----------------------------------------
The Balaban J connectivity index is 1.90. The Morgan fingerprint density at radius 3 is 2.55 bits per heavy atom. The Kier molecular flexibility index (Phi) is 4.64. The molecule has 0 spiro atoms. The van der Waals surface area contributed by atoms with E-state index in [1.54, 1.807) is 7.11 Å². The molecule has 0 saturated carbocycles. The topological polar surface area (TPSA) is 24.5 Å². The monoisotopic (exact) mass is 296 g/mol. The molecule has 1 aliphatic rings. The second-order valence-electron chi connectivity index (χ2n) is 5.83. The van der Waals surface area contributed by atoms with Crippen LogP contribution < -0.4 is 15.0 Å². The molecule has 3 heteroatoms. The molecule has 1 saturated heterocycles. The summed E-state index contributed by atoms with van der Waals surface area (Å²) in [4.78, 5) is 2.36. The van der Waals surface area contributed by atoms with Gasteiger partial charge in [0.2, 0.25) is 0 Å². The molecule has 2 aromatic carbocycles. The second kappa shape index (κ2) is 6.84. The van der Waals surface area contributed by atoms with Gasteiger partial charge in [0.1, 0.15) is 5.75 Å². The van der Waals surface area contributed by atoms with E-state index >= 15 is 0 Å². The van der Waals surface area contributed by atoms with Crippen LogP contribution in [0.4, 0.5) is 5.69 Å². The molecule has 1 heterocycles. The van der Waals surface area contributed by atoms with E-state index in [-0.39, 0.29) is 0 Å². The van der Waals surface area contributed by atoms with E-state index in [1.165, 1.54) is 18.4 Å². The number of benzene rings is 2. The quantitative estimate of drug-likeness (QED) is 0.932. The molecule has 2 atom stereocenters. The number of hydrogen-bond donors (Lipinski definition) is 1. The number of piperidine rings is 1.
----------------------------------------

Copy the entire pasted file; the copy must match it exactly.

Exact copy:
The Balaban J connectivity index is 1.90. The Morgan fingerprint density at radius 3 is 2.55 bits per heavy atom. The Kier molecular flexibility index (Phi) is 4.64. The molecule has 0 spiro atoms. The van der Waals surface area contributed by atoms with E-state index in [1.54, 1.807) is 7.11 Å². The molecule has 0 saturated carbocycles. The topological polar surface area (TPSA) is 24.5 Å². The monoisotopic (exact) mass is 296 g/mol. The molecule has 1 aliphatic rings. The second-order valence-electron chi connectivity index (χ2n) is 5.83. The van der Waals surface area contributed by atoms with Crippen LogP contribution < -0.4 is 15.0 Å². The molecule has 3 heteroatoms. The molecule has 1 saturated heterocycles. The summed E-state index contributed by atoms with van der Waals surface area (Å²) in [4.78, 5) is 2.36. The van der Waals surface area contributed by atoms with Gasteiger partial charge in [0.2, 0.25) is 0 Å². The molecule has 2 aromatic carbocycles. The second kappa shape index (κ2) is 6.84. The van der Waals surface area contributed by atoms with Gasteiger partial charge in [0.1, 0.15) is 5.75 Å². The van der Waals surface area contributed by atoms with E-state index >= 15 is 0 Å². The van der Waals surface area contributed by atoms with Crippen LogP contribution in [0.4, 0.5) is 5.69 Å². The molecule has 1 heterocycles. The van der Waals surface area contributed by atoms with E-state index in [-0.39, 0.29) is 0 Å². The van der Waals surface area contributed by atoms with E-state index in [1.165, 1.54) is 18.4 Å². The number of benzene rings is 2. The quantitative estimate of drug-likeness (QED) is 0.932. The molecule has 2 atom stereocenters. The number of hydrogen-bond donors (Lipinski definition) is 1. The number of piperidine rings is 1.